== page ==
WASHINGTON: Democratic US lawmakers Wednesday unveiled legislation to restore so-called “net neutrality” rules requiring internet providers to treat all online traffic equally.
The bill, if adopted, would nullify regulations adopted in 2017 and restore the framework created in 2015, in the latest back-and-forth over the contentious internet issue that has been debated for over a decade.
House Speaker Nancy Pelosi, flanked by Democrats from both the Senate and House, told a news conference the measure would seek to “stop unjust, discriminatory practices” of broadband firms.
“A free and open internet is a pillar of so many things,” she said.
Net neutrality backers argue that clear rules are needed to prevent internet service providers from blocking or throttling services or websites for competitive reasons.
Some activists fear internet service providers will seek to extract higher fees from heavy data users, like Netflix or other streaming services, and steer consumers to their own offerings or those of paying partners.
Critics of net neutrality counter that the rules could stifle investment and innovation, and claim the internet is not designed for utility-style regulation from the 1930s.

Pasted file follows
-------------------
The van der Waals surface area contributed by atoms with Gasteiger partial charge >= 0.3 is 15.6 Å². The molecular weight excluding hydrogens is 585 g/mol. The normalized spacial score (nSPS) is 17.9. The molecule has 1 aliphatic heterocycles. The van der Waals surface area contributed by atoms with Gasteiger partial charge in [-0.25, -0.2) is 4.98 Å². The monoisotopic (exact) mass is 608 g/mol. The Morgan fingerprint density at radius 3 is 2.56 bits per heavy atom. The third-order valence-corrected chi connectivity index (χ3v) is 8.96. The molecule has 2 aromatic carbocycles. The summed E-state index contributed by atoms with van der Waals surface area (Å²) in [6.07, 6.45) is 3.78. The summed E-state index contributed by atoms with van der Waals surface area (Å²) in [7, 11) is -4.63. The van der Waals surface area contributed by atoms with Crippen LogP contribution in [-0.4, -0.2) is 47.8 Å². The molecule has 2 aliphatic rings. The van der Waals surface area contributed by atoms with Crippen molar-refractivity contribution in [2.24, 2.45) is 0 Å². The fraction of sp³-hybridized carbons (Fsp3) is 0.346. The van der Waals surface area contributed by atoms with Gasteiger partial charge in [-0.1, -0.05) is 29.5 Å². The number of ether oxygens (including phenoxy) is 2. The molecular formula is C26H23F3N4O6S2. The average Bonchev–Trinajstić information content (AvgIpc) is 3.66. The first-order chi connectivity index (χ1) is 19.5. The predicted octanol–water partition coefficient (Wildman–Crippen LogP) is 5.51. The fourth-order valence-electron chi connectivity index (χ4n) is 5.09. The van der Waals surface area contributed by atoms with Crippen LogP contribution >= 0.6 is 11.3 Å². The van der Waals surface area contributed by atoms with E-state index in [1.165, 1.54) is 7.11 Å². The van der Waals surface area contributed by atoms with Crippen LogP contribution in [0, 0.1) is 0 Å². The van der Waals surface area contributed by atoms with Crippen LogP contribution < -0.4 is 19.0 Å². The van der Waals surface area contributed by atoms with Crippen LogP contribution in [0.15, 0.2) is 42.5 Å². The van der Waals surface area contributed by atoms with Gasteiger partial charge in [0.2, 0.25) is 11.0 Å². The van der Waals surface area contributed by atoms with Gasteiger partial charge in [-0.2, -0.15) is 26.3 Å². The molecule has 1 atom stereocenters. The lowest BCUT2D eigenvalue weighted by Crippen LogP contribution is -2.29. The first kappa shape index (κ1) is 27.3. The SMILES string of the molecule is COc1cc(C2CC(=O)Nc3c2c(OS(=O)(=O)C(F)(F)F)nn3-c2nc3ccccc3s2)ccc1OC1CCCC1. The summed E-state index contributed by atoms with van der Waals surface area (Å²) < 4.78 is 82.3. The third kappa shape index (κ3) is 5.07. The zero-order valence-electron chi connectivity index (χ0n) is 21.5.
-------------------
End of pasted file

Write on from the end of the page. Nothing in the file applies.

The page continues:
The Federal Communications Commission in 2017, headed by President Donald Trump’s appointee Ajit Pai, adopted on 3-2 vote rules ending neutrality protections.
Previously, the FCC passed net neutrality rules struck down by the courts, before adopting a new measure in 2015 that classified internet providers as utilities, which was affirmed in court.
Senator Chuck Schumer said Democrats acted on “grassroots” support for reversing the “horrible decision” by the FCC two years ago.
“Average Americans understand they do not want the costs of the internet to go up,” Schumer told the news conference.
“If they start a business they want to be on the same playing field as the big boys.”
Chris Lewis of the consumer group Public Knowledge welcomed the proposal, saying: “Activists of all political stripes and small content creators rely on these rules to have a fair chance to reach their audience online without paying extra to deliver content. ”
Opposing the measure, Doug Brake of the Information Technology and Innovation Foundation, a think tank specializing in tech issues, said the proposal is an example of regulatory “overreach” and called for compromise.
The bill “doesn’t offer the balance a complex new platform like the internet deserves,” Brake said.
“It would be far better for Congress to thoughtfully design a new section of the law tailor-made for the competitive dynamics of today’s broadband market.”